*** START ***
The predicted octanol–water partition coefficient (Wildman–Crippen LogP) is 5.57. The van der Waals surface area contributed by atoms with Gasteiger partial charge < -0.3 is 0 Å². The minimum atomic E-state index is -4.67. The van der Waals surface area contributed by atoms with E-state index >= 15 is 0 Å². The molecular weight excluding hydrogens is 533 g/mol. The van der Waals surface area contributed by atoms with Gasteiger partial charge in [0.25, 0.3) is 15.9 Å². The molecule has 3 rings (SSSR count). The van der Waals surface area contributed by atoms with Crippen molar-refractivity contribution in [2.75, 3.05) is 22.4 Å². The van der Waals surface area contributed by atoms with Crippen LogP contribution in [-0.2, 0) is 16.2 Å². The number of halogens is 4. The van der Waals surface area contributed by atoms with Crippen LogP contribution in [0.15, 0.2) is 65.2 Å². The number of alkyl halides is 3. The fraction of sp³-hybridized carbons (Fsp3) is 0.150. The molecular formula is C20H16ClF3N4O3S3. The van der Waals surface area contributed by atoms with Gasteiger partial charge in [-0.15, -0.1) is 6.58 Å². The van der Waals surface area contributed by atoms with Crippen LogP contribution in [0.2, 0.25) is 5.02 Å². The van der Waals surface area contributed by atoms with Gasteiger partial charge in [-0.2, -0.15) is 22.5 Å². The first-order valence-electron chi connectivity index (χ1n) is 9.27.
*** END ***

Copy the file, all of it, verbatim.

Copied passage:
The predicted octanol–water partition coefficient (Wildman–Crippen LogP) is 5.57. The van der Waals surface area contributed by atoms with Gasteiger partial charge < -0.3 is 0 Å². The minimum atomic E-state index is -4.67. The van der Waals surface area contributed by atoms with E-state index >= 15 is 0 Å². The molecular weight excluding hydrogens is 533 g/mol. The van der Waals surface area contributed by atoms with Gasteiger partial charge in [0.25, 0.3) is 15.9 Å². The molecule has 3 rings (SSSR count). The van der Waals surface area contributed by atoms with Crippen molar-refractivity contribution in [2.75, 3.05) is 22.4 Å². The van der Waals surface area contributed by atoms with Crippen LogP contribution in [-0.2, 0) is 16.2 Å². The number of halogens is 4. The van der Waals surface area contributed by atoms with Crippen LogP contribution in [0.15, 0.2) is 65.2 Å². The number of alkyl halides is 3. The fraction of sp³-hybridized carbons (Fsp3) is 0.150. The molecular formula is C20H16ClF3N4O3S3. The van der Waals surface area contributed by atoms with Gasteiger partial charge in [-0.15, -0.1) is 6.58 Å². The van der Waals surface area contributed by atoms with Crippen LogP contribution in [0.2, 0.25) is 5.02 Å². The van der Waals surface area contributed by atoms with Gasteiger partial charge in [-0.2, -0.15) is 22.5 Å². The first-order valence-electron chi connectivity index (χ1n) is 9.27.